Origin of Rigel
Examples from the Web for rigel
Fomalhaut and Rigel, in either the ascendant or mid-heaven, give fame after death.The Influence of the Stars|Rosa Baughan
Sometimes it appears brighter than Rigel, and sometimes less brilliant.Astronomy with an Opera-glass|Garrett Putman Serviss
This is impossible, from the fact that Rigel and Alhabor both occur in the diagrams and tables; see, for instance, Fig. 2.Chaucer's Works, Volume 3 (of 7)|Geoffrey Chaucer
Its name is Rigel (pronounced re´-jel) from an Arabian word meaning "the foot."Earth and Sky Every Child Should Know|Julia Ellen Rogers
I ran to the side window, only to find my eyes blinded by Rigel's blaze.Out Around Rigel|Robert H. Wilson
British Dictionary definitions for rigel
Word Origin for Rigel
Word Origin and History for rigel
bright star in Orion, 1590s, from Arabic Rijl Jauzah al Yusra "the Left Leg of the Central One," from rijl "foot."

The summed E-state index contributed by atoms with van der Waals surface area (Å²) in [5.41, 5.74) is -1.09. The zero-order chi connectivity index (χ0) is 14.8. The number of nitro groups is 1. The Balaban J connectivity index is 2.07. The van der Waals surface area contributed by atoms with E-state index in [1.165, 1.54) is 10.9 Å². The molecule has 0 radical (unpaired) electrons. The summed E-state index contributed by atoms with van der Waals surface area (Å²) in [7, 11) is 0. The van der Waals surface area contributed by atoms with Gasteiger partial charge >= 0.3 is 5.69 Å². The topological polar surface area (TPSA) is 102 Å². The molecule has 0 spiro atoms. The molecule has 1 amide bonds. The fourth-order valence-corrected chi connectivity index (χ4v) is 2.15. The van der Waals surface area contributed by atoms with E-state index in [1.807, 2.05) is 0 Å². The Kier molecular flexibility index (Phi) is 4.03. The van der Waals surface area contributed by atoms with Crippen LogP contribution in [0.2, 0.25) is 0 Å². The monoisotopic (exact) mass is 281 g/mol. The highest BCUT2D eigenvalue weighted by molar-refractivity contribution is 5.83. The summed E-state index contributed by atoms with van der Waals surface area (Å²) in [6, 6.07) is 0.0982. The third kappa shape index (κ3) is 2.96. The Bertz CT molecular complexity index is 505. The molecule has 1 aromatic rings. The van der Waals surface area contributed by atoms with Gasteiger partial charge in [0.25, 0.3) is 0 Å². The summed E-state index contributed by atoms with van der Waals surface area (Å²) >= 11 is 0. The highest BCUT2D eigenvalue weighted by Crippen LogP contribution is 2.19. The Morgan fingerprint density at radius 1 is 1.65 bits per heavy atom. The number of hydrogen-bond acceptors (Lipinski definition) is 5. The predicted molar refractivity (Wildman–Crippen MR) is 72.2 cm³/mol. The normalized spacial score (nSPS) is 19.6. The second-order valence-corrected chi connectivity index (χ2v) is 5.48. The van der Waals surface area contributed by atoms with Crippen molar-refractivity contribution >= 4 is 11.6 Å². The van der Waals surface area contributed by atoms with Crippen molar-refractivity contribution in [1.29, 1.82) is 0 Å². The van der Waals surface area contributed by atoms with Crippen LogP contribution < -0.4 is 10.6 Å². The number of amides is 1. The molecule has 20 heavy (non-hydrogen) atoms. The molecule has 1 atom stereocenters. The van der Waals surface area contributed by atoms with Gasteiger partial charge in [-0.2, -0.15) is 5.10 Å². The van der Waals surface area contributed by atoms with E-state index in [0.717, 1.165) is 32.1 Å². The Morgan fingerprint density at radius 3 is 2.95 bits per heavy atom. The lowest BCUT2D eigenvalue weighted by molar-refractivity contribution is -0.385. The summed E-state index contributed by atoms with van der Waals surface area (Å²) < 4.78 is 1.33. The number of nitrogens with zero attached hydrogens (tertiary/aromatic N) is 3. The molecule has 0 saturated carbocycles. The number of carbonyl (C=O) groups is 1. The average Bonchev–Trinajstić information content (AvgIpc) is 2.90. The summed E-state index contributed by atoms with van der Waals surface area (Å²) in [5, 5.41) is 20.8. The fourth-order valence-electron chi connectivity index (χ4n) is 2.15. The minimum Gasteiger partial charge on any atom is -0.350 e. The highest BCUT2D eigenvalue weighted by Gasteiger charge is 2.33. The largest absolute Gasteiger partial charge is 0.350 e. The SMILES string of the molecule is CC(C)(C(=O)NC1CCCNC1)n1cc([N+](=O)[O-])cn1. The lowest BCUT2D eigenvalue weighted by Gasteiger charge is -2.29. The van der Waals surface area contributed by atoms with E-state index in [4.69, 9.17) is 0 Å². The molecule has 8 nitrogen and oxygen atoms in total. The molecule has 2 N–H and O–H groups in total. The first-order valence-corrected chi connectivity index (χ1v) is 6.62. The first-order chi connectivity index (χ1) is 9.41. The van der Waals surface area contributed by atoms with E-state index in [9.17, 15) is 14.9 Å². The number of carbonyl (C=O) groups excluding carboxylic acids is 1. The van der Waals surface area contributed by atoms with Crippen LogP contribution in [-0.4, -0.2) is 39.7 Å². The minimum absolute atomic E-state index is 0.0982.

Science definitions for rigel
The history of astronomy owes much to Arabic scientists of the Middle Ages, who preserved the astronomical learning of ancient Greece and made improvements on it. The English names of many of the brightest stars in the heavens are Arabic in origin. The name of the supergiant star Rigel, for example, comes from the Arabic word for foot (the foot of the constellation Orion, that is). Some other important stars whose names are Arabic include Aldebaran, the one following (the Pleiades); Betelgeuse, hand of Orion; Deneb, tail (of the constellation Cygnus, the swan); and Altair, the flying eagle (in the constellation Aquila, the eagle). The names of other stars are usually Greek or Latin, such as Antares or Sirius, as are the names of the constellations.